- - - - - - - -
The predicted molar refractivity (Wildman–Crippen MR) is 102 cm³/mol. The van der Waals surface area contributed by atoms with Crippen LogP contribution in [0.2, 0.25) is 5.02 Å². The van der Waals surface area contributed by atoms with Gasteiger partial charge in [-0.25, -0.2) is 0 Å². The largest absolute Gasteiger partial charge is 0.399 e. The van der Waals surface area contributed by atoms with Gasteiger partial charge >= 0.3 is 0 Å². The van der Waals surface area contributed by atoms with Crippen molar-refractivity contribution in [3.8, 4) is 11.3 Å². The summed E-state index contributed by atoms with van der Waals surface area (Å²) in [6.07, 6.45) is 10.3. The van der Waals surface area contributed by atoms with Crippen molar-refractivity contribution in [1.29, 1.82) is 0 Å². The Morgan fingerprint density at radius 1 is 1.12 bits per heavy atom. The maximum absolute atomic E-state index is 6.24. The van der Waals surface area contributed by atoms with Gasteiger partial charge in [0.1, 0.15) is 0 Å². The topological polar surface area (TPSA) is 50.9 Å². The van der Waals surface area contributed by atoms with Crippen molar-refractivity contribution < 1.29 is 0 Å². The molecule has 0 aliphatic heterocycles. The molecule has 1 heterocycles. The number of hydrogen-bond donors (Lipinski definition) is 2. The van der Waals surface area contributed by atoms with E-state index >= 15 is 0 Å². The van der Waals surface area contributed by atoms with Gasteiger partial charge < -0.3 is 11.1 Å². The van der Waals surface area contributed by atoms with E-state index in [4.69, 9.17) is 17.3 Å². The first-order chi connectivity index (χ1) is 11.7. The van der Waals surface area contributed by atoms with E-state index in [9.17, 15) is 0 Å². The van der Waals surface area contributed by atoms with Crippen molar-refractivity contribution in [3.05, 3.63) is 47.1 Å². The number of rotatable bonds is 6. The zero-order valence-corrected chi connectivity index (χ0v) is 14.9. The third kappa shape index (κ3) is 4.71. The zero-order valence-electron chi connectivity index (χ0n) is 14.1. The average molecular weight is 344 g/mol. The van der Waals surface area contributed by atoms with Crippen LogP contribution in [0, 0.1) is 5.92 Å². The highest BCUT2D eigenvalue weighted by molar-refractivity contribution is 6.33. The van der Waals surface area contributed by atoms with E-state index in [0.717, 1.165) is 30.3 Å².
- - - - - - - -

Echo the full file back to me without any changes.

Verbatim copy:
The predicted molar refractivity (Wildman–Crippen MR) is 102 cm³/mol. The van der Waals surface area contributed by atoms with Crippen LogP contribution in [0.2, 0.25) is 5.02 Å². The van der Waals surface area contributed by atoms with Gasteiger partial charge in [-0.25, -0.2) is 0 Å². The largest absolute Gasteiger partial charge is 0.399 e. The van der Waals surface area contributed by atoms with Gasteiger partial charge >= 0.3 is 0 Å². The van der Waals surface area contributed by atoms with Crippen molar-refractivity contribution in [3.8, 4) is 11.3 Å². The summed E-state index contributed by atoms with van der Waals surface area (Å²) in [6.07, 6.45) is 10.3. The van der Waals surface area contributed by atoms with Crippen molar-refractivity contribution in [1.29, 1.82) is 0 Å². The Morgan fingerprint density at radius 1 is 1.12 bits per heavy atom. The maximum absolute atomic E-state index is 6.24. The van der Waals surface area contributed by atoms with Gasteiger partial charge in [0.1, 0.15) is 0 Å². The topological polar surface area (TPSA) is 50.9 Å². The van der Waals surface area contributed by atoms with Crippen molar-refractivity contribution < 1.29 is 0 Å². The molecule has 0 aliphatic heterocycles. The molecule has 1 heterocycles. The number of hydrogen-bond donors (Lipinski definition) is 2. The van der Waals surface area contributed by atoms with E-state index >= 15 is 0 Å². The van der Waals surface area contributed by atoms with Gasteiger partial charge < -0.3 is 11.1 Å². The van der Waals surface area contributed by atoms with E-state index in [4.69, 9.17) is 17.3 Å². The first-order chi connectivity index (χ1) is 11.7. The van der Waals surface area contributed by atoms with E-state index in [9.17, 15) is 0 Å². The van der Waals surface area contributed by atoms with Crippen molar-refractivity contribution in [3.05, 3.63) is 47.1 Å². The number of rotatable bonds is 6. The zero-order valence-corrected chi connectivity index (χ0v) is 14.9. The third kappa shape index (κ3) is 4.71. The zero-order valence-electron chi connectivity index (χ0n) is 14.1. The average molecular weight is 344 g/mol. The van der Waals surface area contributed by atoms with Crippen LogP contribution in [0, 0.1) is 5.92 Å². The highest BCUT2D eigenvalue weighted by molar-refractivity contribution is 6.33. The van der Waals surface area contributed by atoms with E-state index in [0.717, 1.165) is 30.3 Å².